I do not mean to suggest that we will stop having or expressing opinions. Debate and dissent are as much a part of UP tradition as the Oblation and the Lantern Parade. But I surmise that at the end of the day, nothing achieves more than concrete action. Why, talk and analyze our problems to death, when our time might be spent seeking workable and consensual solutions.
I have many plans for UP that I believe will occupy us in very productive ways. Again, the details will still have to be worked out, but we are studying the possibility of opening a new medical complex in Diliman. This medical complex shall be an extension of PGH, will serve not only the needs of our northern metropolitan population but also push the frontiers of medical practice and research.
There will be resistance, for sure, UP being UP. You might be interested to know that in 1937, when President Quezon pushed for the transfer of UP from Padre Faura to Diliman, UP students led by a young editor named Armando Malay held a straw vote, that rejected the move by 84%. Then President Bienvenido Gonzalez was roundly vilified. Twelve years later, when the move had happened, Malay spoke again in UP Diliman, and acknowledged that it was time “for a closing of the ranks.”
No one will argue now that moving the main campus to Diliman was a mistake. But it would also be grossly mistaken to say that Manila was abandoned and left behind. It’s true that it became a smaller campus by comparison, but it soon developed its own appeal and its own ethos as a university geared for the urban student. And of course there was always the PGH and the health sciences cluster, whose academic requirements made sure that UP Manila would grow well into another century.
Much has been said about UP graduates being iskolar ng bayan. Tunay kayong mga iskolar ng bayan sapagkat gumugol ang ating pamahalaan ng salapi mula sa kaban ng bayan upang kayo ay makapagtapos sa inyong pag-aaral. Kayo ay mga paaral ng taong bayan.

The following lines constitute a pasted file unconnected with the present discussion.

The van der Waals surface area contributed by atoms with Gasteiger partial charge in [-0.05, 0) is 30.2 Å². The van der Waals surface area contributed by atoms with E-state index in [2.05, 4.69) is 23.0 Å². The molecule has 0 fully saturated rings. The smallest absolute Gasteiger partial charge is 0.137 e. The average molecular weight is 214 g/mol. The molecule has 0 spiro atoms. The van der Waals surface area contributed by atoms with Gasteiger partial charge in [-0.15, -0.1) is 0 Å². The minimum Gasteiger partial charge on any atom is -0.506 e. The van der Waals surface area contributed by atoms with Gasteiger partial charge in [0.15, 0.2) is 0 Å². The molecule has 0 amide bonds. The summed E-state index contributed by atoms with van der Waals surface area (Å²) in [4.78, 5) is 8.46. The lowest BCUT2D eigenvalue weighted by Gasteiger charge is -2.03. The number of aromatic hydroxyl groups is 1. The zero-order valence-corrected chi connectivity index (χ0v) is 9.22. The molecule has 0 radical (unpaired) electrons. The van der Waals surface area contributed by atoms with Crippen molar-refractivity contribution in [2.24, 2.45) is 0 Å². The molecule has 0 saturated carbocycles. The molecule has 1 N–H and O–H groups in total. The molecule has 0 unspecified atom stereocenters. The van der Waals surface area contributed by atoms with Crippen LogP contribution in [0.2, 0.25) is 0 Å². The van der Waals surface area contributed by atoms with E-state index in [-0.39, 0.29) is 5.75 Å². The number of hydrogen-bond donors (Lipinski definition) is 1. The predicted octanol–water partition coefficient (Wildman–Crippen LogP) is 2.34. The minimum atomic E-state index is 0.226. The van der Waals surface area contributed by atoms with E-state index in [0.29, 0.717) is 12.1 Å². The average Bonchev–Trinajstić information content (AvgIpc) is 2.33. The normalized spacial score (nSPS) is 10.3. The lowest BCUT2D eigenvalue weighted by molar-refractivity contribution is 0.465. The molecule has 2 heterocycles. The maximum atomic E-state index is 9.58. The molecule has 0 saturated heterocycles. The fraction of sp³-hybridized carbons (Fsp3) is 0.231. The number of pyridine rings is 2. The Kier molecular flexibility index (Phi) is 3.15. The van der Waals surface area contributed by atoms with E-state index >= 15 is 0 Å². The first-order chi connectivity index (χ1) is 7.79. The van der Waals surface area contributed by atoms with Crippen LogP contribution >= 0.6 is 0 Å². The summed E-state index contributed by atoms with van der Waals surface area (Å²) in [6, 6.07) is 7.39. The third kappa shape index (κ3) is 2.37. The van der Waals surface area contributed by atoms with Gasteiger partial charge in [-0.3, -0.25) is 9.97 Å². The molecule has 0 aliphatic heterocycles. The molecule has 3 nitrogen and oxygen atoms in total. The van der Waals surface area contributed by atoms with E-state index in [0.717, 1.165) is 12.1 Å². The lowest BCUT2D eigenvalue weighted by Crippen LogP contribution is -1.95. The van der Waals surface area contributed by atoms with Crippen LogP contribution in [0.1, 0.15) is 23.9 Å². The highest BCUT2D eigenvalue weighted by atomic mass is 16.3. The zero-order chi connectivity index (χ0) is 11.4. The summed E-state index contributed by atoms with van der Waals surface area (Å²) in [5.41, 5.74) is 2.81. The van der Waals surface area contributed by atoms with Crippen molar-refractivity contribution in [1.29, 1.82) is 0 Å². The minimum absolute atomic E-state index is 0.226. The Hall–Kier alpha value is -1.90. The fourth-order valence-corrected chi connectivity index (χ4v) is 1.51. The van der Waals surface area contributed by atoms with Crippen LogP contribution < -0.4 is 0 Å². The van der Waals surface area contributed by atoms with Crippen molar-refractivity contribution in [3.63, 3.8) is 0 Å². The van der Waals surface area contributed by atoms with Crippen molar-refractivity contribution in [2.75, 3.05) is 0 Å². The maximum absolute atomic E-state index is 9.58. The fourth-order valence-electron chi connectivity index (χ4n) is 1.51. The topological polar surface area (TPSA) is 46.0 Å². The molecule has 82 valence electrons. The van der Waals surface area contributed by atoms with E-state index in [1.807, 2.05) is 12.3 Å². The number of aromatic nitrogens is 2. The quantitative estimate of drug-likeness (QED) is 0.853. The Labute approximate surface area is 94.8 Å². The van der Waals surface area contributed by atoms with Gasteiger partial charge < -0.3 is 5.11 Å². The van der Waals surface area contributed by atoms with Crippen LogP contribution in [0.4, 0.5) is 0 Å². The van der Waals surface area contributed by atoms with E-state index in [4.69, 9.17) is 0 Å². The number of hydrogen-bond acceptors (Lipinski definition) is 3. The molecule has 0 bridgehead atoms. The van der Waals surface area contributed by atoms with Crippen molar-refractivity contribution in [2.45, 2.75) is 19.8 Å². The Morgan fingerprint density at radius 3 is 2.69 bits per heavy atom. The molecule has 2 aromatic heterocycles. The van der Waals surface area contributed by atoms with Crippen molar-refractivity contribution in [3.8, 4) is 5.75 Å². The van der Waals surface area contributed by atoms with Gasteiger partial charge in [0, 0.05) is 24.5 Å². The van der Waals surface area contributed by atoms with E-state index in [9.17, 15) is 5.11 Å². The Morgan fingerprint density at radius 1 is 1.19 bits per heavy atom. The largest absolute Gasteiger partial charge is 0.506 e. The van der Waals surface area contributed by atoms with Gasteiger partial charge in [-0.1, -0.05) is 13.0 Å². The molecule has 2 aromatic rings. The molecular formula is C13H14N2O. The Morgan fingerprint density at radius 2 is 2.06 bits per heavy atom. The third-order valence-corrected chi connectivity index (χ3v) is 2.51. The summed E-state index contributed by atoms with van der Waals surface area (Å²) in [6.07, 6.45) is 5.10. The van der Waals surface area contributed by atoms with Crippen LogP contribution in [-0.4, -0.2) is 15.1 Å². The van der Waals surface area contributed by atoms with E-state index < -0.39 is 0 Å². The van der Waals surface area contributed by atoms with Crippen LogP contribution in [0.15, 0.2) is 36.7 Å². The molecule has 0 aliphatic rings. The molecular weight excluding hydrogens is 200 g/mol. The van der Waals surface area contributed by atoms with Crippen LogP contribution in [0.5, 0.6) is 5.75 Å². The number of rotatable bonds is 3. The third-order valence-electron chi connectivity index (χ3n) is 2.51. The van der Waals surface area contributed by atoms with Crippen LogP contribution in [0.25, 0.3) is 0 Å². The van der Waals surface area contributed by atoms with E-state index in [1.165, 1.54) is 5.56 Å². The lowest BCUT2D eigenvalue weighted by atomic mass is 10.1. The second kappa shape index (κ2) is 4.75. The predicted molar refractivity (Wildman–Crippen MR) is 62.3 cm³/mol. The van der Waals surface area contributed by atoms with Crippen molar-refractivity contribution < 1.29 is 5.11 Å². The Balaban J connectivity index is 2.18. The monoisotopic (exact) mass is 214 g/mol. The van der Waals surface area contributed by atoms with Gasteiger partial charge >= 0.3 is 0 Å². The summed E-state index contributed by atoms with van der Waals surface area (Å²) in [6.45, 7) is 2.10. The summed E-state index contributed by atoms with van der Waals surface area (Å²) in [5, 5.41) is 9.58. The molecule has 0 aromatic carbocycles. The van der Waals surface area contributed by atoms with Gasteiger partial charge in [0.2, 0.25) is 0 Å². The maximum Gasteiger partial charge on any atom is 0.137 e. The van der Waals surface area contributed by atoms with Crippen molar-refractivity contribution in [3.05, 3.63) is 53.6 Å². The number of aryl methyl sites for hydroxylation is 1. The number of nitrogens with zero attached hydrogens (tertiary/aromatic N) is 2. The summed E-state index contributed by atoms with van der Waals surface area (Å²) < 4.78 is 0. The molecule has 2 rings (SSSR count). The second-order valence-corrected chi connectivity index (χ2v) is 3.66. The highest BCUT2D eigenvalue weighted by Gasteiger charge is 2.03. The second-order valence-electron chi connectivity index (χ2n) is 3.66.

Subalit huwag ninyong ituring na ang inyong edukasyon ay isang utang na dapat niyong bayaran sa taongbayan. Ito ay inihandog nila sa inyo ng buong puso sa pag-asang sa pagkakamit niyo ng husay at galing. Hindi lamang buhay ninyo ang bubuti at gaganda. Umaasa silang gaganda at iinam din ang buhay nila. Ang taong bayan ay hindi humihingi ng kabayaran mula sa inyo. Subalit sila ay umaasa na sa inyong paglipad paitaas, maalala naman ninyo na sila ay lingapin at bigyan ng pagpapahalaga.
Ang bulok na bungang isasama sa kaing ng mga mahusay at maganda ay siyang tunay na sisira sa kanilang lahat na. Huwag sanang kayo ang magsilbing bulok na bunga na sa halip na magpabuti sa bayan ay siya pang magdudulot ng mas masamang kapalaran.
Pahalagahan ninyo ang edukasyong ibinahagi namin sa inyo dito sa UP. Huwag nawa ninyong makalimutan na kayo ay higit na mas mapalad sa karamihan. Hindi lahat ng kabataan ay biniyayaan ng katulad ng inyong kapalaran. Noong kayo ay nagpasiya na pumasok at mag-aral sa UP, huwag ninyog kalilimutan na may Pilipino, katumbas ng bawat sa inyo, na nawalan ng pagkakataong makapasok at makapag-aral dito.
Lubos na nakapanghihinayang kung ang edukasyong maari sana naging kanila, ay hindi ninyo pahahalagahan at hindi ninyo gagamitin para sa kaunlaran ng bayan.
Huwag sana ninyong sayangin ang inyong natutunan; sana ay gamitin ninyo ito nang tama at wasto tungo sa kapakinabangan, hindi lamang ng inyong sarili at pamilya, kundi tungo sa kapakinabangan ng buong sambayanan.
Tunay, hindi naghihintay ng kabayaran mula sa inyo ang ating mga kababayan. Subalit sila ay labis na malulugod, at hindi naman tatanggi, kung kayo ay magsusukli nang taos-puso sa kanila.
Bago ako lumisan, hayaan ninyong bigkasin ko ang mga salitang namutawi sa mga labi ng ating bayaning si Gat Andres Bonifacio:
Aling pag-ibig pa ang hihigit kaya,
Sa pagkadalisay at pagkadakila
Gaya ng pag-ibig sa tinubuang lupa?
Aling pag-ibig pa?
Wala na nga, wala.
Salamat po at mabuhay kayong lahat!